We tend to think of our future as Christians in terms of 'heaven,' by which we generally picture a disembodied, ghost-like, shadowy existence that is nice but boring. We think of this present life as our only chance to enjoy peach cobbler, a beautiful sunset, a game of basketball with the kids in the driveway, giving a friend a non-awkward hug, sleeping in, skiing, the beach, backrubs, the smell of a rose, and Pachelbel’s Canon in D.
We think: this world is our only shot at any joys that are experienced as embodied creatures. The next life will only be spiritual/disembodied pleasures, so this is our one shot at physically mediated joys.
Now it is true that our temporary state as believers will be a disembodied one, in the presence of the Lord, which is better by far (Phil 1). But this is an interim, less-than-ideal, not-the-ultimate-goal kind of existence. It will only last until Christ's second coming.
Second, what it is.
The final goal, the permanent state, is Eden restored, or new creation.
The immediate, temporary future after death is disembodied. The ultimate, permanent future is embodied. The final state is not the popular notion of heaven but the new heavens and the new earth--by which the biblical writers mean, this earth, restored.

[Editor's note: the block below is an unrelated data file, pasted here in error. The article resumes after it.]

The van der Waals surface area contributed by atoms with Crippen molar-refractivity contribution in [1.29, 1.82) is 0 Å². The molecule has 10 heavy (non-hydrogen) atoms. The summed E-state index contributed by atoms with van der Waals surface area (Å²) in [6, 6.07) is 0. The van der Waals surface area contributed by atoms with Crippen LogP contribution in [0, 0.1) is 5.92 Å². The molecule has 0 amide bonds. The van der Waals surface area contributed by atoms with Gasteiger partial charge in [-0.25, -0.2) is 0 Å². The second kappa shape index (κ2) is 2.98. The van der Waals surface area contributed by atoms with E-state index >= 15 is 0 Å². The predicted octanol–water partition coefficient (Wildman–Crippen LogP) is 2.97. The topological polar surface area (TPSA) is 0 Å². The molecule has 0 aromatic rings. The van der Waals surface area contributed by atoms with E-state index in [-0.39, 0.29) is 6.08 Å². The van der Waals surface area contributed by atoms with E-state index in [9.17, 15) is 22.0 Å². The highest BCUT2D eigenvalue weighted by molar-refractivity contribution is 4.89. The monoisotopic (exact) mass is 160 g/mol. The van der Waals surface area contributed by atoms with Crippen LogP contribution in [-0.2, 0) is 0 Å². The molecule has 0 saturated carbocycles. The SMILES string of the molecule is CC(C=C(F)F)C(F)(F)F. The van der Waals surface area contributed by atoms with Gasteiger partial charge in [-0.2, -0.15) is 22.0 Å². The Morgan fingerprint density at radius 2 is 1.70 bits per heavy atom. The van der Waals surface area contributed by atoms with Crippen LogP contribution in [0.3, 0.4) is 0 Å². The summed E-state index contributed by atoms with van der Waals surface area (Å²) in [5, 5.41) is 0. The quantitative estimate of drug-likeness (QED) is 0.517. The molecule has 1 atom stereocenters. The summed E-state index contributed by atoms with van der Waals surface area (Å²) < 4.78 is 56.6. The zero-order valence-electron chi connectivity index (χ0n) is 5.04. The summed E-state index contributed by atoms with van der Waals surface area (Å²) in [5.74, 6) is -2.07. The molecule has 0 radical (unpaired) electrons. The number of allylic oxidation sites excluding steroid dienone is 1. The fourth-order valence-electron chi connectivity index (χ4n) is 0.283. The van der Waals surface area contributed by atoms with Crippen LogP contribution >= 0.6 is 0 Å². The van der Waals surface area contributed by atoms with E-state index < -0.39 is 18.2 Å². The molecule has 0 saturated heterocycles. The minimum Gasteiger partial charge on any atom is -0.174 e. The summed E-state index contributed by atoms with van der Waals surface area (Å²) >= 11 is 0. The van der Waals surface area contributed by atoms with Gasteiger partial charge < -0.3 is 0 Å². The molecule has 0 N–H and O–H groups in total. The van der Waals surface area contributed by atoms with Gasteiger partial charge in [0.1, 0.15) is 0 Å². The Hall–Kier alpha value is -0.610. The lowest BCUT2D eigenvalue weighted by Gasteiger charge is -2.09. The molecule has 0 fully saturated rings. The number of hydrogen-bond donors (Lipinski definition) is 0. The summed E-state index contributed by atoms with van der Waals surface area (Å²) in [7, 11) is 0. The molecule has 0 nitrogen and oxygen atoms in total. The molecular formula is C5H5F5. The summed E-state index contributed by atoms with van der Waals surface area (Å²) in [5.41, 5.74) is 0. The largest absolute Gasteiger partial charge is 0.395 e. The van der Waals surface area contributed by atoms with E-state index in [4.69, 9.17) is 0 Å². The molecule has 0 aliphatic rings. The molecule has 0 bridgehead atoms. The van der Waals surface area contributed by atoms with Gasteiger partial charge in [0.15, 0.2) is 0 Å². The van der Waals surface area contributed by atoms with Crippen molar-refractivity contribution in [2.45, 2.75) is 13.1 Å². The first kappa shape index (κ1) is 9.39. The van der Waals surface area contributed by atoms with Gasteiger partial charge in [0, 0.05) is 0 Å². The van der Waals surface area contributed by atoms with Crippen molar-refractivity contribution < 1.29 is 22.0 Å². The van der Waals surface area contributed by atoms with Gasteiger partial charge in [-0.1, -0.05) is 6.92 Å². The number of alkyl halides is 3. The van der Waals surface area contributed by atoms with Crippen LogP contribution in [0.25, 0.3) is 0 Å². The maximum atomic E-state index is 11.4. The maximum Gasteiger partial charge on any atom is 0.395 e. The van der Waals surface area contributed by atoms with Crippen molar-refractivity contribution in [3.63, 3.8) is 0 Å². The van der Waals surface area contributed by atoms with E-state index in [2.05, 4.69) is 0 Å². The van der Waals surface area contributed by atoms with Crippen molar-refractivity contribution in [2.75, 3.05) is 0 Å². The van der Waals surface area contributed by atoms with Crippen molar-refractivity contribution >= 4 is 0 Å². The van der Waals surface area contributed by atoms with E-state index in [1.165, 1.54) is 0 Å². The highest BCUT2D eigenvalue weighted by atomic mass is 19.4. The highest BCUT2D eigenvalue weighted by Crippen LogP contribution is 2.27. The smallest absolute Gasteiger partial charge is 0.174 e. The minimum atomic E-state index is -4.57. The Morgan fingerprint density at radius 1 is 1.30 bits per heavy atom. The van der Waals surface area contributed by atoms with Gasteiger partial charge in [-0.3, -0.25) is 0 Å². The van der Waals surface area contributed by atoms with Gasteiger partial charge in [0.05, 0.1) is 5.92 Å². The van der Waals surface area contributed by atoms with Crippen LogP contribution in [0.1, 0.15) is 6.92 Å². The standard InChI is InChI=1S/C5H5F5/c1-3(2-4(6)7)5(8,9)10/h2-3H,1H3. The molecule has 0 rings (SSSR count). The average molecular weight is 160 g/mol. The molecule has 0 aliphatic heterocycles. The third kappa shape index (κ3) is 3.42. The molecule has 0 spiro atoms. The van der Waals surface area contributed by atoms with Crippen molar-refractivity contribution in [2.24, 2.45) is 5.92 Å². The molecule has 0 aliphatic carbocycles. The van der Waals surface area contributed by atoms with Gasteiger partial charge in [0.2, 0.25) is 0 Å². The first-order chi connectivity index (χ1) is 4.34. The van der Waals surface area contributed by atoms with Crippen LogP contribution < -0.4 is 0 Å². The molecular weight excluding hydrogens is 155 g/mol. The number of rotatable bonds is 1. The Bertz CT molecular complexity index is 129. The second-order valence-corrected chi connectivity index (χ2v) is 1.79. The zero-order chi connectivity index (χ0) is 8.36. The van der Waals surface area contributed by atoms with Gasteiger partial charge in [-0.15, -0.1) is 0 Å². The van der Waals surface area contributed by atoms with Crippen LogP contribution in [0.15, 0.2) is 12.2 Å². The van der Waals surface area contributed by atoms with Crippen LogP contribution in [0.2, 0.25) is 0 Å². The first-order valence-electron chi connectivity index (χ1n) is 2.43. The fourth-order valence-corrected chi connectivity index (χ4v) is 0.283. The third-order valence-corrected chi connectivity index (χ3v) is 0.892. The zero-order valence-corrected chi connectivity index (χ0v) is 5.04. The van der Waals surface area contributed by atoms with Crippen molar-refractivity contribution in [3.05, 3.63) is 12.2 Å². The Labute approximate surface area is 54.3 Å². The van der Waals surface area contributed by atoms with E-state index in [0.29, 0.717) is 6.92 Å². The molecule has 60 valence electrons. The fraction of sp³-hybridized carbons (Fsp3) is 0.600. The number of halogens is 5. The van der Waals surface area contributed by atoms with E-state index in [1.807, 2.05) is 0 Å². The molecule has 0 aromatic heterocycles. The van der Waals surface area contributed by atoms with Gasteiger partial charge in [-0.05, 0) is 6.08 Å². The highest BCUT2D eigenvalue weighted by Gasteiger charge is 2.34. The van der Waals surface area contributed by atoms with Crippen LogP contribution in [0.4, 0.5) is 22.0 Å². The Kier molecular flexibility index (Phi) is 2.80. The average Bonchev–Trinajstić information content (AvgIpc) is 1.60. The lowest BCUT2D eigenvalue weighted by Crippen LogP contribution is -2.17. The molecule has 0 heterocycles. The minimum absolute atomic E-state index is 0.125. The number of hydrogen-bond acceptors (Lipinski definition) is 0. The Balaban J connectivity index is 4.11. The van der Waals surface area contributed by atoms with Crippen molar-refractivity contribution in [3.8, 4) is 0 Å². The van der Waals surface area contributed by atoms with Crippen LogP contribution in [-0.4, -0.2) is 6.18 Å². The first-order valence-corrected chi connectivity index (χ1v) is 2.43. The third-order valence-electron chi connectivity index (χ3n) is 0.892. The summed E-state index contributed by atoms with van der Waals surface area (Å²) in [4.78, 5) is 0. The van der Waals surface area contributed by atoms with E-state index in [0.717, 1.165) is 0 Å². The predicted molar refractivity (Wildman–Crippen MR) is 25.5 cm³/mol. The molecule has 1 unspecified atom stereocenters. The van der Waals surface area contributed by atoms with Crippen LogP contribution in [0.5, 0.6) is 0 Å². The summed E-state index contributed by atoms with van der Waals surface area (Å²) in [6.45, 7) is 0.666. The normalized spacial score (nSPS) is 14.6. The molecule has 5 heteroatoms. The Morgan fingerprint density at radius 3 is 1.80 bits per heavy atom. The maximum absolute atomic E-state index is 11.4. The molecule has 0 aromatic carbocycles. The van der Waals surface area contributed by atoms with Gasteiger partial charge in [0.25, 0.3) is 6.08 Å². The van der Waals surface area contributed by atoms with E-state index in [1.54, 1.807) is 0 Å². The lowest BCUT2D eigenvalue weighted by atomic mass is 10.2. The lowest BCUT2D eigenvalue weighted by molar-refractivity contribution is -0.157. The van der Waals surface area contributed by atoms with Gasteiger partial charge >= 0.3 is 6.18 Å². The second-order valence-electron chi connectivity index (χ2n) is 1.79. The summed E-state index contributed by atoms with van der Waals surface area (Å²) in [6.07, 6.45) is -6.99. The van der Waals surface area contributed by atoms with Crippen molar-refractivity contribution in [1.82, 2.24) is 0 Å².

We tend to think God created the world in Genesis 1–2, we screwed it up in Genesis 3, and God is tolerating the whole thing till one day when he scraps it all and brings us to heaven, leaving earth behind like a one-way space shuttle.
But the Bible--especially the final chapters of Isaiah and the final chapters of Revelation--describes our final destination as a restoration of creation. Creation regained, as Al Wolters puts it, and as our Dutch friends have been saying for so long. Taking us back to Genesis 1–2, only this time even better than the first time around. This is the great hope of the prophets, picked up in a myriad of ways both explicitly and implicitly by the NT writers. (Note also Ben Merkle's article in WTJ last year rightly arguing that the ones 'left behind' in Matt 24 and Luke 17 are the believers, not the unbelievers).
Herman Bavinck (1854–1921) said:
It would have been much simpler if God had destroyed the whole fallen world and replaced it with an entirely new one. But it was his good pleasure to re-establish the fallen world, and to liberate from sin the same mankind that had sinned.One last thing to make the point. I see three sustained places in Bible where we see humankind in a state untainted by sin:
- Genesis 1–2
- Revelation 21-22
The supreme joy of the new earth will be the exquisite delights of perfectly restored fellowship with the Triune God, the one for whom our souls were made. And this supreme joy will be mediated through bodies.